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Int J Food Microbiol. 2000 Dec 5;62(1-2):17-26.

Immunomagnetic separation of a Norwalk-like virus (genogroup I) in artificially contaminated environmental water samples.

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Department of Pharmacologv, Microbiology and Food Hygiene, The Norwegian School of Veterinary Science, Oslo.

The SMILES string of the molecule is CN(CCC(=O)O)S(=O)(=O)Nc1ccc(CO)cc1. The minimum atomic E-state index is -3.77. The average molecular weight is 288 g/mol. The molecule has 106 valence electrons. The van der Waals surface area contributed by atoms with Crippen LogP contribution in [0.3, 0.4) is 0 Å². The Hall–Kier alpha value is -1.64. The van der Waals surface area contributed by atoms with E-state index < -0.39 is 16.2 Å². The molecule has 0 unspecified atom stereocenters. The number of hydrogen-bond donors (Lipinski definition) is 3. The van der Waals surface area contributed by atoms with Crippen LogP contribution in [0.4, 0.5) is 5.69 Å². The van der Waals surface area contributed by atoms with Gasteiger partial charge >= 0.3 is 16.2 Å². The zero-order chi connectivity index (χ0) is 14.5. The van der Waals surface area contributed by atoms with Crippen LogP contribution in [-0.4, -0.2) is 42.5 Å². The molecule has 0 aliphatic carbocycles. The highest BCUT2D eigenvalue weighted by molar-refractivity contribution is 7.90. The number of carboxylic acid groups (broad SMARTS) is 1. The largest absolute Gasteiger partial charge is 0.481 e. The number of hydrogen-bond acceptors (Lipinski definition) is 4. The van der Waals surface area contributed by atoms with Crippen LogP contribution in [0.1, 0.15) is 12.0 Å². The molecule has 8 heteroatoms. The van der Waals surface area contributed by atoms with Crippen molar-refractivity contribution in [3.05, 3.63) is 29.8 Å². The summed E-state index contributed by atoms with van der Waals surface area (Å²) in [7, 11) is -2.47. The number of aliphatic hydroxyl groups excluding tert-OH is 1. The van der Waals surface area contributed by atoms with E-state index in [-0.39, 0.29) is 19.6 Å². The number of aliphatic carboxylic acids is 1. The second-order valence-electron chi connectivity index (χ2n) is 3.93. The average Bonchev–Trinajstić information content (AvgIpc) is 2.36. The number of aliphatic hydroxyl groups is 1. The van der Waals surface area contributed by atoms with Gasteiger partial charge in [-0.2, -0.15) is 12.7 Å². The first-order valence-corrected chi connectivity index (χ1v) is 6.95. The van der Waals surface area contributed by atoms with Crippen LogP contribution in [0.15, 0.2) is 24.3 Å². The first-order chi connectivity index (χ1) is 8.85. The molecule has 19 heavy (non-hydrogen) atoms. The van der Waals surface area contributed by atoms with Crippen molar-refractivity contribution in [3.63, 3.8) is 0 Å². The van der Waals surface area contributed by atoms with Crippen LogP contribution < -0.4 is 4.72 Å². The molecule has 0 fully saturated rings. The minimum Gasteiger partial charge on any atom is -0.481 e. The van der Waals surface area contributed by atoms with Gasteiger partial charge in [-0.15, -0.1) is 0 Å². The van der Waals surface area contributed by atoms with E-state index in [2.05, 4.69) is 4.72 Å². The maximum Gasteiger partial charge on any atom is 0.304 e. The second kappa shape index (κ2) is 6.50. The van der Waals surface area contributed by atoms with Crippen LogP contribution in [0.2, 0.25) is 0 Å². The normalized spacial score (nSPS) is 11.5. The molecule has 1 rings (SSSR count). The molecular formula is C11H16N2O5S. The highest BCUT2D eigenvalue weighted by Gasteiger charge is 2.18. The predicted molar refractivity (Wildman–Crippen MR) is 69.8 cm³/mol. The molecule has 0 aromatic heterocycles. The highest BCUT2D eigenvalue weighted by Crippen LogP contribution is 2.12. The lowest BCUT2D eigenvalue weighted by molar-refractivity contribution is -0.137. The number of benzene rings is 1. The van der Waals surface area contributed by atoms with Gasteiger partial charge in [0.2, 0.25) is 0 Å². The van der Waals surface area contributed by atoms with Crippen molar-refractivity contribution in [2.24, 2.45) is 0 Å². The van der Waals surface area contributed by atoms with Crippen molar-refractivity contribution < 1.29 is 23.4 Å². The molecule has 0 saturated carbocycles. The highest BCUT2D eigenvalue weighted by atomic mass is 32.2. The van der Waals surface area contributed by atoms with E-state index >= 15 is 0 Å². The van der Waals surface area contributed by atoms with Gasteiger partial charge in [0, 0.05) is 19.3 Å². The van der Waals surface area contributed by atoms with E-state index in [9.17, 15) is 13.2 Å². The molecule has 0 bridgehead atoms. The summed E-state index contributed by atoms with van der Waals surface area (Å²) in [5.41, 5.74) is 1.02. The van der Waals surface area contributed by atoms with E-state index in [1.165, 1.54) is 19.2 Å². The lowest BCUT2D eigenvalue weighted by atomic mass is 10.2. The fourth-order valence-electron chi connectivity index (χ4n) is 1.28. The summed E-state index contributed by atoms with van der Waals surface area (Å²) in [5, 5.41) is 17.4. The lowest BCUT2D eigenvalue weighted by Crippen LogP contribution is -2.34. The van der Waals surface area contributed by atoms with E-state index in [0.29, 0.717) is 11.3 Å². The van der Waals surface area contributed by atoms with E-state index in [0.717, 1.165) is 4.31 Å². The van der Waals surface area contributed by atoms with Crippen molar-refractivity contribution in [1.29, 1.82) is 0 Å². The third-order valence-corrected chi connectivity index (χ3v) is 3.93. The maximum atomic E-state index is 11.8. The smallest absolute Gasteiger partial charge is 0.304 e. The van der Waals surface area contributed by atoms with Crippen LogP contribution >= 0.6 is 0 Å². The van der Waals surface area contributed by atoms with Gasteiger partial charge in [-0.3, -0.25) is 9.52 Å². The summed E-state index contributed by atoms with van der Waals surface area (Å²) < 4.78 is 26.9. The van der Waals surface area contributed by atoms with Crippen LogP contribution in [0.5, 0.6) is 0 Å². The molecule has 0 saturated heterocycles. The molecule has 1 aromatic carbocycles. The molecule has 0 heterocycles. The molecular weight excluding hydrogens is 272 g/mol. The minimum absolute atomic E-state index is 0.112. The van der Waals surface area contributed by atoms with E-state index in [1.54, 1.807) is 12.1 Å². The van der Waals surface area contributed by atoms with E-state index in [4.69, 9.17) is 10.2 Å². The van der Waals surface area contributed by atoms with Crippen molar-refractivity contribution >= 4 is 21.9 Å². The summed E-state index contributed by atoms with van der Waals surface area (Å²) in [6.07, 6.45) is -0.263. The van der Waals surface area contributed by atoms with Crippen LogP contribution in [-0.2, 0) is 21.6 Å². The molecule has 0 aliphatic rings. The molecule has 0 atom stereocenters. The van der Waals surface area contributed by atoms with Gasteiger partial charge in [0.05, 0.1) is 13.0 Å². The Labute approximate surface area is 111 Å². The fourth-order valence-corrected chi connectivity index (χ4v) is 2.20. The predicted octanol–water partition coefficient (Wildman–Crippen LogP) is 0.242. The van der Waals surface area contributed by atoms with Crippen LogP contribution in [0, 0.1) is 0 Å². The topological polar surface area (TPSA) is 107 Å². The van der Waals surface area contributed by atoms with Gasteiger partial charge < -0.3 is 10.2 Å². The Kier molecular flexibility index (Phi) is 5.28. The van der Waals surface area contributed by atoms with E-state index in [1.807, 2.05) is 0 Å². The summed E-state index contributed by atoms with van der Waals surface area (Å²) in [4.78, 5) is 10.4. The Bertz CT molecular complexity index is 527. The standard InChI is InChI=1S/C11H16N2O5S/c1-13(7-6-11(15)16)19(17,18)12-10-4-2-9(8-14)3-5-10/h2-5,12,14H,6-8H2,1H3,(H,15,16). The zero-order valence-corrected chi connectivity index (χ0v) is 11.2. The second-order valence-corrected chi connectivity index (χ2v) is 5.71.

Rabbit polyclonal antibodies were raised against a recombinant capsid protein from a genogroup I Norwalk-like virus (NLV). Magnetic beads coated with these antibodies were used in immunomagnetic separation (IMS) of the NLV. After capture of the NLV and washing of the beads, viral RNA was heat released and detected by RT-PCR. This IMS procedure was shown to have high sensitivity for detection of homologous NLV, while capture of a genogroup II NLV was less efficient. Antigen capture was not influenced by the content of humic acids in the samples. The combination of IMS and heat release was found to be more efficient than organic extraction of RNA from water contaminated with humic acids. The efficacy and simplicity of IMS/heat release render this combination a feasible tool for the preparation of NLV RNA from environmental samples, although the antigenic diversity of NLV may be a complicating factor.

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